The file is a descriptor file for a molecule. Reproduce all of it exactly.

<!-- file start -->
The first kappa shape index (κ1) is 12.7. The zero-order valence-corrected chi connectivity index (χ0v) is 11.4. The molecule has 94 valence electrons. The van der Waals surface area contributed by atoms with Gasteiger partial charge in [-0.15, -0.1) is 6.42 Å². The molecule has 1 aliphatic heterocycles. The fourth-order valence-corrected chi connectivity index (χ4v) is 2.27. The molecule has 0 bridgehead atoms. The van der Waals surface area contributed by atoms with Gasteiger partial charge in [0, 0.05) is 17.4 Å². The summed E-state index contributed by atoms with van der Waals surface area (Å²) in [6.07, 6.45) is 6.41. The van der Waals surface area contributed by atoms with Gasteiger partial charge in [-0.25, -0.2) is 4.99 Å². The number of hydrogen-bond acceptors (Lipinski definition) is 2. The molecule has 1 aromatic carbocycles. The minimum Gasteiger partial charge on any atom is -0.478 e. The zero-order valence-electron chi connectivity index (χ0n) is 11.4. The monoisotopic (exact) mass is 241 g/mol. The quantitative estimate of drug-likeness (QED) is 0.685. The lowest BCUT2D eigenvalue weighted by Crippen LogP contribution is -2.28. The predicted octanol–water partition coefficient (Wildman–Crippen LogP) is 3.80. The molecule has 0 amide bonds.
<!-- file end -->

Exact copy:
The first kappa shape index (κ1) is 12.7. The zero-order valence-corrected chi connectivity index (χ0v) is 11.4. The molecule has 94 valence electrons. The van der Waals surface area contributed by atoms with Gasteiger partial charge in [-0.15, -0.1) is 6.42 Å². The molecule has 1 aliphatic heterocycles. The fourth-order valence-corrected chi connectivity index (χ4v) is 2.27. The molecule has 0 bridgehead atoms. The van der Waals surface area contributed by atoms with Gasteiger partial charge in [0, 0.05) is 17.4 Å². The summed E-state index contributed by atoms with van der Waals surface area (Å²) in [6.07, 6.45) is 6.41. The van der Waals surface area contributed by atoms with Gasteiger partial charge in [-0.25, -0.2) is 4.99 Å². The number of hydrogen-bond acceptors (Lipinski definition) is 2. The molecule has 1 aromatic carbocycles. The minimum Gasteiger partial charge on any atom is -0.478 e. The zero-order valence-electron chi connectivity index (χ0n) is 11.4. The monoisotopic (exact) mass is 241 g/mol. The quantitative estimate of drug-likeness (QED) is 0.685. The lowest BCUT2D eigenvalue weighted by Crippen LogP contribution is -2.28. The predicted octanol–water partition coefficient (Wildman–Crippen LogP) is 3.80. The molecule has 0 amide bonds.